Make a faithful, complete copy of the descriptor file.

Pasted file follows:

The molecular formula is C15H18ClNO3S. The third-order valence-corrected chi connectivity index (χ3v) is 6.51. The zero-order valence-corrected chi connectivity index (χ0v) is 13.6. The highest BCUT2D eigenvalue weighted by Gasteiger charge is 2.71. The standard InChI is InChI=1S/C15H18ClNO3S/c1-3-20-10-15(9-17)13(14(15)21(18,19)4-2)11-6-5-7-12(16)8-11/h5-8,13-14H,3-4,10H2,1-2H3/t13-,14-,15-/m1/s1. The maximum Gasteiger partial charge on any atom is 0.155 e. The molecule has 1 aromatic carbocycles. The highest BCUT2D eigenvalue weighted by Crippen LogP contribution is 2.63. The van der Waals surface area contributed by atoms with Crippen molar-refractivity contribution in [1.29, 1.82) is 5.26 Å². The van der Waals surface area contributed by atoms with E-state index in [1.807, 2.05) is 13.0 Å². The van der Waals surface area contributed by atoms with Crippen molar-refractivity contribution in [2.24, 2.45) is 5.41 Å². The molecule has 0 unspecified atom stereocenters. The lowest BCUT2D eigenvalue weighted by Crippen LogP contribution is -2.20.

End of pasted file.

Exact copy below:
The molecular formula is C15H18ClNO3S. The third-order valence-corrected chi connectivity index (χ3v) is 6.51. The zero-order valence-corrected chi connectivity index (χ0v) is 13.6. The highest BCUT2D eigenvalue weighted by Gasteiger charge is 2.71. The standard InChI is InChI=1S/C15H18ClNO3S/c1-3-20-10-15(9-17)13(14(15)21(18,19)4-2)11-6-5-7-12(16)8-11/h5-8,13-14H,3-4,10H2,1-2H3/t13-,14-,15-/m1/s1. The maximum Gasteiger partial charge on any atom is 0.155 e. The molecule has 1 aromatic carbocycles. The highest BCUT2D eigenvalue weighted by Crippen LogP contribution is 2.63. The van der Waals surface area contributed by atoms with Crippen molar-refractivity contribution in [1.29, 1.82) is 5.26 Å². The van der Waals surface area contributed by atoms with E-state index in [1.807, 2.05) is 13.0 Å². The van der Waals surface area contributed by atoms with Crippen molar-refractivity contribution in [2.24, 2.45) is 5.41 Å². The molecule has 0 unspecified atom stereocenters. The lowest BCUT2D eigenvalue weighted by Crippen LogP contribution is -2.20.